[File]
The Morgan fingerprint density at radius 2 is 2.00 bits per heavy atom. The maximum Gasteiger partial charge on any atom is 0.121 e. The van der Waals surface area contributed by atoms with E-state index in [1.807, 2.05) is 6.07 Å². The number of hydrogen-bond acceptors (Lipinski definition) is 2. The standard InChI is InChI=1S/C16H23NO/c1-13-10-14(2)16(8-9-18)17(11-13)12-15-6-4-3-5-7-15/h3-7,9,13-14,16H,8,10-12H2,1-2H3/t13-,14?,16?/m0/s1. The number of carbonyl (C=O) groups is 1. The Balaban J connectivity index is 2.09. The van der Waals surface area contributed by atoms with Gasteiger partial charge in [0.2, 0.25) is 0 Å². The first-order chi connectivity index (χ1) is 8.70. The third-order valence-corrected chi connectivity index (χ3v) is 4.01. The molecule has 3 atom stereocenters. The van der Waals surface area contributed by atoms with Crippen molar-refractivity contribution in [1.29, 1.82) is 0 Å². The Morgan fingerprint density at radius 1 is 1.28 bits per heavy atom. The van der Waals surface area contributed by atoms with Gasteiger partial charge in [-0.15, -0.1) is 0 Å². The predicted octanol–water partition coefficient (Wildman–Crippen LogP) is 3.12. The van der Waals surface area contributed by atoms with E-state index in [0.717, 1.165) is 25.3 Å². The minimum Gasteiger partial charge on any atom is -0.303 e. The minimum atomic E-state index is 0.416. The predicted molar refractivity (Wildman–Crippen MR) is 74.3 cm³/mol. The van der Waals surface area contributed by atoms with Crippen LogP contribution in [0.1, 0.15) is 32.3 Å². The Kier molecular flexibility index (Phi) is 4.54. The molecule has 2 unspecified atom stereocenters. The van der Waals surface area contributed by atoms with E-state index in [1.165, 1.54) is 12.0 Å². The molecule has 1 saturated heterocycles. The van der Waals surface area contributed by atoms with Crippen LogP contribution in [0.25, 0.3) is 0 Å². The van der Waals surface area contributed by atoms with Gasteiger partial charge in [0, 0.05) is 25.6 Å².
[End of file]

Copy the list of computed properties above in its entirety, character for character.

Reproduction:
The Morgan fingerprint density at radius 2 is 2.00 bits per heavy atom. The maximum Gasteiger partial charge on any atom is 0.121 e. The van der Waals surface area contributed by atoms with E-state index in [1.807, 2.05) is 6.07 Å². The number of hydrogen-bond acceptors (Lipinski definition) is 2. The standard InChI is InChI=1S/C16H23NO/c1-13-10-14(2)16(8-9-18)17(11-13)12-15-6-4-3-5-7-15/h3-7,9,13-14,16H,8,10-12H2,1-2H3/t13-,14?,16?/m0/s1. The number of carbonyl (C=O) groups is 1. The Balaban J connectivity index is 2.09. The van der Waals surface area contributed by atoms with Gasteiger partial charge in [0.2, 0.25) is 0 Å². The first-order chi connectivity index (χ1) is 8.70. The third-order valence-corrected chi connectivity index (χ3v) is 4.01. The molecule has 3 atom stereocenters. The van der Waals surface area contributed by atoms with Crippen molar-refractivity contribution in [1.29, 1.82) is 0 Å². The Morgan fingerprint density at radius 1 is 1.28 bits per heavy atom. The van der Waals surface area contributed by atoms with Gasteiger partial charge in [-0.15, -0.1) is 0 Å². The predicted octanol–water partition coefficient (Wildman–Crippen LogP) is 3.12. The van der Waals surface area contributed by atoms with E-state index in [0.717, 1.165) is 25.3 Å². The minimum Gasteiger partial charge on any atom is -0.303 e. The minimum atomic E-state index is 0.416. The predicted molar refractivity (Wildman–Crippen MR) is 74.3 cm³/mol. The van der Waals surface area contributed by atoms with Crippen LogP contribution in [0.1, 0.15) is 32.3 Å². The Kier molecular flexibility index (Phi) is 4.54. The molecule has 2 unspecified atom stereocenters. The van der Waals surface area contributed by atoms with E-state index in [1.165, 1.54) is 12.0 Å². The molecule has 1 saturated heterocycles. The van der Waals surface area contributed by atoms with Crippen LogP contribution in [0.25, 0.3) is 0 Å². The van der Waals surface area contributed by atoms with Gasteiger partial charge in [0, 0.05) is 25.6 Å².